Krasnodar, 27 July – Yug Times. Our today’s interviewee is the renowned chef Mark Statsenko. 

Q.: What can Russian regions do to attract tourists in terms of gastronomy? 

A.: To begin with, you have to think about your own identity. Look at Italy. Pasta is a famous dish there. But the Italian law states that in one region pasta is cooked with that kind of ‘twirl’ and in another with a different kind, and served with this or different sauce. It attracts tourists who want to try all these dishes. For example, in Siberia such attractive dishes might be venison or forest fruits, in the southern regions it might be mussels or garfish. I don’t like fish, but that fish is very tasty. In the Kuban region, such signature dish can be tomato-pepper borscht. In St. Petersburg, it can be smelt. It is not easy to find such an identity, but whoever defines it becomes quite sought-after.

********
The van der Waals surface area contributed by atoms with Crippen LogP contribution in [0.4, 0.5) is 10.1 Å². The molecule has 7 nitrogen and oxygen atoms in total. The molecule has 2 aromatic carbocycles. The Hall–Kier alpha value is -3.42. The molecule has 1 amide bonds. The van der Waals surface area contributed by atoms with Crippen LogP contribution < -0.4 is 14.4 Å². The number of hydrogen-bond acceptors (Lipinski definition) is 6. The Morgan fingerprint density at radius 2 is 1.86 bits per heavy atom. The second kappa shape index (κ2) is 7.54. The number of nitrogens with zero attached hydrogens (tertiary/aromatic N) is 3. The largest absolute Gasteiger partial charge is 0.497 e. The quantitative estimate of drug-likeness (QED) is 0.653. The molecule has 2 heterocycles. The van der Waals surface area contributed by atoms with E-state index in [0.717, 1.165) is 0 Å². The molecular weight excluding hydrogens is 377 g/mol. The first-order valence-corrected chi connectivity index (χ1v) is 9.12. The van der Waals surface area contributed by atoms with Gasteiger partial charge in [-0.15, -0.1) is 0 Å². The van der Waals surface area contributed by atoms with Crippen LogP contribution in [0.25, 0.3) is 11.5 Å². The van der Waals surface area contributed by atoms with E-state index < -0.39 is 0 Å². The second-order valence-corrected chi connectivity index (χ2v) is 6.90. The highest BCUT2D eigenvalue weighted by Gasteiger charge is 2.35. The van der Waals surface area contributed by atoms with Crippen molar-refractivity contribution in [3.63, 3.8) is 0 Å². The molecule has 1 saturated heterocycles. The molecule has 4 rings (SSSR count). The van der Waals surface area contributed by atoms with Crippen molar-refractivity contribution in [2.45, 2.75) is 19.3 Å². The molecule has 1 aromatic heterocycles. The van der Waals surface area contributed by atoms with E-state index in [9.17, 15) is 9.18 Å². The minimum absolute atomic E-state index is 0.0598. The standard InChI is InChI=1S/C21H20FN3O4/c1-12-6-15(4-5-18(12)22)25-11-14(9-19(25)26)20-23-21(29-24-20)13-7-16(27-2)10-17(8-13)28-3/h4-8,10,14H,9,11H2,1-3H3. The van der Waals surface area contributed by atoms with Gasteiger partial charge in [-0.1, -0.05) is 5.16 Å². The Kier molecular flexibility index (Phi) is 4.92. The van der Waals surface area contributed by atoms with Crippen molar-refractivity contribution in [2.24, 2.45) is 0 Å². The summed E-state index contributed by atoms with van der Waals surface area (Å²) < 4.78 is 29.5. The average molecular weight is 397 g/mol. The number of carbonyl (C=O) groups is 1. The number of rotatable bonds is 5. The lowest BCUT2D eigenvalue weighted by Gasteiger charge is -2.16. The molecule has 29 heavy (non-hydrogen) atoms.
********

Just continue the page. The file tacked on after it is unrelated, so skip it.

Q.: Various gastronomic events are becoming more and more popular. Why are they needed? 

A.: First of all, it is development. A kind of increase in gastronomic prowess, and thus in the level of culture. Festivals make it possible to introduce some new dishes into the main menu without ‘losing’ a guest. Often people come to restaurants for their favourite and special product. If you change the entire menu, visitors may be disappointed. Through a festival, the guests can try something new and the chefs can find an interesting new dish based on the guests’ feedbacks. Ultimately, such festivals make gastronomy more interesting for visitors, restaurants and tourist spots more popular. 

Q.: However, it looks like pizza and sushi are popular in this country than genuine Russian cuisine… 

A.: I am sure that we have made our contribution to world gastronomy. Let me make it clear that I am referring specifically to Russian, one might say tsarist, cuisine, not Soviet one. In the USSR, there were incredible products, but they were treated on a leftover basis. So, in gastronomy, there is a way of serving called sets (serving dishes ‘a’la Russe’) – all Michelin restaurants use it. And this tradition comes from Russia; it was invented not to overload the board. Today, Russia is among the five most versed countries in terms of gastronomy. 

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